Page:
Ditzo asks Dutch to cover plenty of ground in campaign to curb key cause of death in women
Lieke van Lexmond launches ‘Blue Heart’ campaign to fight cardiovascular disease
Insurer Ditzo has launched an engaging campaign, ‘De Hartstocht’, to fight cardiovascular disease, the leading cause of death in women. From today, a blue velvet toy heart will be sent on a trip around the Netherlands to cover as many kilometres as possible and raise funds for research into this fatal disease. Treatment and medication for cardiovascular disease are currently based mainly on research in men, whereas the problem develops differently in women.
The campaign is calling on everyone in the Netherlands to look for the heart and, when they have found it, send it further on its way. The velvet heart contains a GPS tracker device that accurately monitors its exact location and shows how many kilometres it has covered. The progress of the blue heart can be followed at www.dehartstocht.nl. Ditzo is donating 10 euros to research into cardiovascular disease for every kilometre covered, plus an extra 10-euro bonus for every selfie or short video that people post of themselves with the heart on social media. By doing so, Ditzo is again setting aside part of its marketing budget to help improve medical care. TV presenter Lieke van Lexmond will be the first to take delivery of the blue heart, and will formally hand it over in the RTL Boulevard television show this evening.
Heart failure is different in women
The funds raised by the De Hartstocht campaign will benefit the work of the Cardiovascular Centre at the University Medical Centre in Utrecht. Medical researcher Dr Hester den Ruijter said of their work: ‘Cardiovascular disease, including heart failure, claims the lives of 57 women each day. That’s 20,000 women a year. The symptoms of heart failure in women are often misdiagnosed or dismissed altogether, largely due to lack of knowledge about heart failure in women. Most research into heart failure in the past has been done on men, and the results have simply been directly transposed to women. But it’s now becoming increasingly clear that women develop a different type of heart failure to men. Women more frequently develop problems in the smaller vessels in the heart, whereas in men it is generally the larger arteries that tend to harden and narrow. More research is therefore urgently needed on heart failure in women’.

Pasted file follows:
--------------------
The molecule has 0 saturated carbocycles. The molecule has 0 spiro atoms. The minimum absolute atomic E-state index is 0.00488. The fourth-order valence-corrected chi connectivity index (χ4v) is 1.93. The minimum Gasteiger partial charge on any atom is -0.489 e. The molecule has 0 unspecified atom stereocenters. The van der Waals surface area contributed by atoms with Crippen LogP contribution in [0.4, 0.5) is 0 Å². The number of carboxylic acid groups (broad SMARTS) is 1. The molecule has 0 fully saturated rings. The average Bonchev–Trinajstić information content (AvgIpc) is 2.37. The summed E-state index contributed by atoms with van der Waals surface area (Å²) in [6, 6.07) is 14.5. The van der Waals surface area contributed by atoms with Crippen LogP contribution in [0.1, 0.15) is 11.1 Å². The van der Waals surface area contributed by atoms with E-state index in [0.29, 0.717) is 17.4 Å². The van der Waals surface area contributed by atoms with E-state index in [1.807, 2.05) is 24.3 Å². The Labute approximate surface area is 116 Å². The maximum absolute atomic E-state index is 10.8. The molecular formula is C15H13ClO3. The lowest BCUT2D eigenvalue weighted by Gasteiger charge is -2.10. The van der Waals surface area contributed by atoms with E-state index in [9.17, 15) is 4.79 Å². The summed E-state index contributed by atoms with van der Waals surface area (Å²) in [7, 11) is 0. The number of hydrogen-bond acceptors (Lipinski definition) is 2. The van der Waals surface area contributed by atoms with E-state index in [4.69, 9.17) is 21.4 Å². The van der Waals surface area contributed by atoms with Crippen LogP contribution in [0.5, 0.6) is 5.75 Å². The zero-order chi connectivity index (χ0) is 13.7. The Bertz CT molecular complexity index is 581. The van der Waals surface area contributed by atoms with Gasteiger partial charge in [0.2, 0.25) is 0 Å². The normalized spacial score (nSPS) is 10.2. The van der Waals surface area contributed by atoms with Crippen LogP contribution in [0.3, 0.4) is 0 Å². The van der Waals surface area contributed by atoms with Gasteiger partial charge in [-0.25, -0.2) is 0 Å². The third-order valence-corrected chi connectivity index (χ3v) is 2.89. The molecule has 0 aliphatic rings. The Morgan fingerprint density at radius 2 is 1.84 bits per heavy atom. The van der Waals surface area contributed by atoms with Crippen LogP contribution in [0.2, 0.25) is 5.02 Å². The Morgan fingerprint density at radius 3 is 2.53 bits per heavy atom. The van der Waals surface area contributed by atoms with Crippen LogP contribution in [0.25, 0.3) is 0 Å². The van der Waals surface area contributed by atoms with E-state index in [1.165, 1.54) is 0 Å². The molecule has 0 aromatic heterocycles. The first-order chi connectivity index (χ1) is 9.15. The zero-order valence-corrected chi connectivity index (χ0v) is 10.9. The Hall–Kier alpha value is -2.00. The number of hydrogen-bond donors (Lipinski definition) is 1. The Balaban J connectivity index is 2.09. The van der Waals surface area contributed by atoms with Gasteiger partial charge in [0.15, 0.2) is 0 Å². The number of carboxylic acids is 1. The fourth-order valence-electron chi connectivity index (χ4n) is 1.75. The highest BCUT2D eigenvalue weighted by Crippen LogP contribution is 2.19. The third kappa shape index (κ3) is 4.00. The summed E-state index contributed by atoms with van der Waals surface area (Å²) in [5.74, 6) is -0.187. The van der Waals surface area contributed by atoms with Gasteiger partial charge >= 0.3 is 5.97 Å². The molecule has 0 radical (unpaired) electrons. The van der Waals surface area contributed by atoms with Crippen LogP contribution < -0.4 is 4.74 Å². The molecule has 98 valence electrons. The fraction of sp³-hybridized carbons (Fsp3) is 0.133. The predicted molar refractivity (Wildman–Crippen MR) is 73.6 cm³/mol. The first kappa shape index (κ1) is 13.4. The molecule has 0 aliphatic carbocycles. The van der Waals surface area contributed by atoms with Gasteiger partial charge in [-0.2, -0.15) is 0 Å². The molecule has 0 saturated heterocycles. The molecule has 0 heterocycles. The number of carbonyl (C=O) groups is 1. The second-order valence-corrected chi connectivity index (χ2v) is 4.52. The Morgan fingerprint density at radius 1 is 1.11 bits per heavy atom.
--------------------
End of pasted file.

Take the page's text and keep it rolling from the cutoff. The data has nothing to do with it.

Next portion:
Ditzo is hoping the campaign will raise a large amount of money for the research being done by Hester den Ruijter and her team. Ditzo CEO Bob Stehmann: ‘It has now become something of a tradition that at the end of each year we give part of our marketing and TV budget for medical insurance to a campaign to improve medical care, just as we did with Kijk Kanker de Wereld Uit and #ZorgMee, which benefited nine medical care initiatives.’
For more information and to see the terms and conditions governing the campaign, please visit www.ditzo.nl/dehartstocht
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